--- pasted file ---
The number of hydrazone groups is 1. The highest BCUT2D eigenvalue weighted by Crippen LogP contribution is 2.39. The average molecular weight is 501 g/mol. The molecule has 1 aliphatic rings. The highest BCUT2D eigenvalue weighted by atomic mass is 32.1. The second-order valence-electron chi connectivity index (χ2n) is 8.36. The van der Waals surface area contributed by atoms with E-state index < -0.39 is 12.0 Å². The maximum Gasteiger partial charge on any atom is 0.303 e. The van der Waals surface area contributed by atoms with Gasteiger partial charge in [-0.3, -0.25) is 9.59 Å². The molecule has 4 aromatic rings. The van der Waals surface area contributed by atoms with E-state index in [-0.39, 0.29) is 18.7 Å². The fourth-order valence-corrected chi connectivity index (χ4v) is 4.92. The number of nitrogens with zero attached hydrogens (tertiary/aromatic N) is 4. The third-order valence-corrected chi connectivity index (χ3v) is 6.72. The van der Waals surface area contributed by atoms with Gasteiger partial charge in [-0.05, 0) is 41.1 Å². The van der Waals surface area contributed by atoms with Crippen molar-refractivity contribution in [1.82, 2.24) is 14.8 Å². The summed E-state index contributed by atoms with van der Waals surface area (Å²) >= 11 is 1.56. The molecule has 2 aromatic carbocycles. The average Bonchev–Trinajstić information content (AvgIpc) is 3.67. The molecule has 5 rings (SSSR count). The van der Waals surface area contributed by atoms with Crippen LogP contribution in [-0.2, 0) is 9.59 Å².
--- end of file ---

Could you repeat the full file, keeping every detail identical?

The number of hydrazone groups is 1. The highest BCUT2D eigenvalue weighted by Crippen LogP contribution is 2.39. The average molecular weight is 501 g/mol. The molecule has 1 aliphatic rings. The highest BCUT2D eigenvalue weighted by atomic mass is 32.1. The second-order valence-electron chi connectivity index (χ2n) is 8.36. The van der Waals surface area contributed by atoms with E-state index < -0.39 is 12.0 Å². The maximum Gasteiger partial charge on any atom is 0.303 e. The van der Waals surface area contributed by atoms with Gasteiger partial charge in [-0.3, -0.25) is 9.59 Å². The molecule has 4 aromatic rings. The van der Waals surface area contributed by atoms with E-state index in [-0.39, 0.29) is 18.7 Å². The fourth-order valence-corrected chi connectivity index (χ4v) is 4.92. The number of nitrogens with zero attached hydrogens (tertiary/aromatic N) is 4. The third-order valence-corrected chi connectivity index (χ3v) is 6.72. The van der Waals surface area contributed by atoms with Gasteiger partial charge in [-0.05, 0) is 41.1 Å². The van der Waals surface area contributed by atoms with Crippen molar-refractivity contribution in [1.82, 2.24) is 14.8 Å². The summed E-state index contributed by atoms with van der Waals surface area (Å²) >= 11 is 1.56. The molecule has 2 aromatic carbocycles. The average Bonchev–Trinajstić information content (AvgIpc) is 3.67. The molecule has 5 rings (SSSR count). The van der Waals surface area contributed by atoms with Crippen LogP contribution in [-0.2, 0) is 9.59 Å².